Sports statues are the "in" thing.
If you don't have a statue erected in your honor — I'm talking to you, Kareem Abdul-Jabbar — then you're aren't all that.
I was watching the San Diego Padres-St. Louis Cardinals game from Petco Field in San Diego a couple of nights ago and there was a Tony Gwynn statue in center field.
There are quite a few statues outside of Busch Stadium in St. Louis, depicting Bob Gibson, Ozzie Smith, Jack Buck, Stan Musial and a few others.
At Kauffman Stadium in Kansas City, former Royals manager Dick Howser and Hall of Fame third baseman George Brett are honored with statues.
They're all the rage.
Yet here in Wichita, I can't think of a single statue in town that depicts one of our sports heroes. Not one.
A couple of years ago, I suggested that the National Baseball Congress, to celebrate its 75th year, look into a statue of right-handed pitcher Satchel Paige, who played in the first NBC World Series in 1935 and remains the biggest star in the tournament's history.
A Paige statue would be a great addition to Lawrence-Dumont Stadium. He went on to great success in the Negro League and pitched some in the major leagues once the color barrier was broken and black players were allowed to perform. He then returned to the NBC World Series in 1960 with the Wichita Weller Indians.
NBC founder Raymond 'Hap" Dumont is also worthy of a statue. The World Series has endured through 77 years and is the most successful tournament of its kind in America. What else in today's attention-deficit sports society lasts 77 years?
Paige and Dumont statues would be perfect for Wichita.
There are others.
Barry Sanders is arguably the greatest running back in football history. He's from North High. So what about a Sanders statue on the grounds of that school?
Sanders, a Heisman Trophy winner at Oklahoma State and the third-leading rusher in NFL history, was born and raised in Wichita. He is, perhaps, the most famous and most talented athlete to come out of this city.
Lynette Woodard, a women's basketball pioneer, is another native Wichitan who went to North, where she led the Redskins to a state championship before going on to become the all-time leading scorer in her sport at Kansas.
Woodard's greatness paved the way for the WNBA, in which she played for only parts of two seasons as her legs were giving out to Father Time. She was, however, the first female Harlem Globetrotter in 1985 and is a member of the Naismith Basketball Hall of Fame.
At East, there should be a statue of Jim Ryun, the greatest high school distance runner in history. Ryun was the first high school miler to break the four-minute barrier in 1964, his junior year at East. As a senior, he ran the mile in 3:55.3, a record that stood for 36 years. He was an Olympian and later a U.S. Congressman.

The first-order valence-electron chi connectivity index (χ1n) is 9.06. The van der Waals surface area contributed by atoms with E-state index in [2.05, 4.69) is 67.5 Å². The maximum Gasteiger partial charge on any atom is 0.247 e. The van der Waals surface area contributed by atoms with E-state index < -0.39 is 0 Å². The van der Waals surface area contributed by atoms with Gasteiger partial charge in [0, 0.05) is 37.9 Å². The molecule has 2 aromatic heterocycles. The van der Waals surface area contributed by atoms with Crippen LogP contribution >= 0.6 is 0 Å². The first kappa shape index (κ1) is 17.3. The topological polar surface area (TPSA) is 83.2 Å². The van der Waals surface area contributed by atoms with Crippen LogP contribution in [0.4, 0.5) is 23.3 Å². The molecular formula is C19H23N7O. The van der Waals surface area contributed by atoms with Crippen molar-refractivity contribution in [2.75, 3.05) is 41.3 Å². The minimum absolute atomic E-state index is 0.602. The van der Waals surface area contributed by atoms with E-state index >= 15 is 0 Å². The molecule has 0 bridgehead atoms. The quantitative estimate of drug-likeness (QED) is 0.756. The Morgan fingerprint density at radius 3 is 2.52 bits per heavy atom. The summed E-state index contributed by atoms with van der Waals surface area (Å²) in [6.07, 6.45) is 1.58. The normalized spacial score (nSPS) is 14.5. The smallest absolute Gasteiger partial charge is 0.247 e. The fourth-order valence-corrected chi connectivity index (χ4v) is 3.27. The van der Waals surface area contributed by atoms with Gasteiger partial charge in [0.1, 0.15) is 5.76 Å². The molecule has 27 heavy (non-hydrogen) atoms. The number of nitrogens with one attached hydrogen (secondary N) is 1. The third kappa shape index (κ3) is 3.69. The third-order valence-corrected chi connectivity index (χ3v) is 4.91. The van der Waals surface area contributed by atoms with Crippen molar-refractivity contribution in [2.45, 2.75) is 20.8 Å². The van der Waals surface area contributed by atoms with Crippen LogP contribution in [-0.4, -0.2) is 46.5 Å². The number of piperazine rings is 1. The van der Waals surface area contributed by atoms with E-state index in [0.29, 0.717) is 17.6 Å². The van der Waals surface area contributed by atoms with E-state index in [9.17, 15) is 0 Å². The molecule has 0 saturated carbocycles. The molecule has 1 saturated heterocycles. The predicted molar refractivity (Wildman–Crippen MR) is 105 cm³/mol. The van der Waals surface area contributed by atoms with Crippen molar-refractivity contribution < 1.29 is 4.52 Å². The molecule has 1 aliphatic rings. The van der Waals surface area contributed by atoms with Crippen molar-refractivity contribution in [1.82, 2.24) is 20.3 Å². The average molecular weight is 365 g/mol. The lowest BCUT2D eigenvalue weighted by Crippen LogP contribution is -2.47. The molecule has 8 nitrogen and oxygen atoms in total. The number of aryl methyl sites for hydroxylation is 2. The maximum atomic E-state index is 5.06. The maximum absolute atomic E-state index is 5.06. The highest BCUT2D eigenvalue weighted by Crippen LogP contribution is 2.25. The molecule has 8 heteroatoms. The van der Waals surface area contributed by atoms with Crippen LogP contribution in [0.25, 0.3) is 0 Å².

That's five statues, if you're counting. But we're not finished yet.
Ed Kriwiel had a 297-67-4 record in 36 years as a football coach at West and Kapaun Mount Carmel. His Kapaun teams won nine state championships. He also led Kapaun's boys and girls golf teams to 28 state championships.
Kriwiel, who died in 2007, is worthy of a statue. Perhaps it's one that should be shared by West and Kapaun, the two schools that were so special to him.
Koch Arena, the home of Wichita State basketball, is ripe for a statue or two. It would be easy just to erect them for the five players and one coach, Ralph Miller, who have banners hanging from the rafters at Koch.
But I'm going to just pick two — Dave Stallworth and Xavier McDaniel.
Stallworth is a no-brainer, the greatest Shocker of them all. He was an All-America forward during the greatest era of WSU basketball, the early- to mid-1960s, and went on to play for several seasons in the NBA. Dave the Rave is, without a doubt, worthy of a statue.
So is the X-Man, McDaniel, who led college basketball in scoring and rebounding in 1984-85 and was the fourth overall pick in the NBA Draft that summer by the Seattle Supersonics.
Just up 21st Street from Koch sits Eck Stadium, the home of Shocker baseball. And you better believe a couple of statues should adorn that place.
The architect of the program and second-winningest coach in college baseball history, Gene Stephenson, gets a statue. He resurrected Shocker baseball in 1978 and remains as the Shockers' coach, having led WSU to the 1989 College World Series championship.
Joe Carter, one of the best players in WSU history who went on to have the best big-league career of all the former Shockers who made it to the majors, also gets a statue at Eck Stadium.
Carter hit nearly 400 home runs during his long major league career and his home run against the Philadelphia Phillies in Game 6 of the 1993 World Series gave Toronto a championship.
These statues don't come cheap. And there is the matter of who pays for them. But that's a discussion for another day.
There are at least 10 athletes with strong Wichita ties who accomplished enough in their athletic careers to be forever honored with statues. Wouldn't they spruce up our town?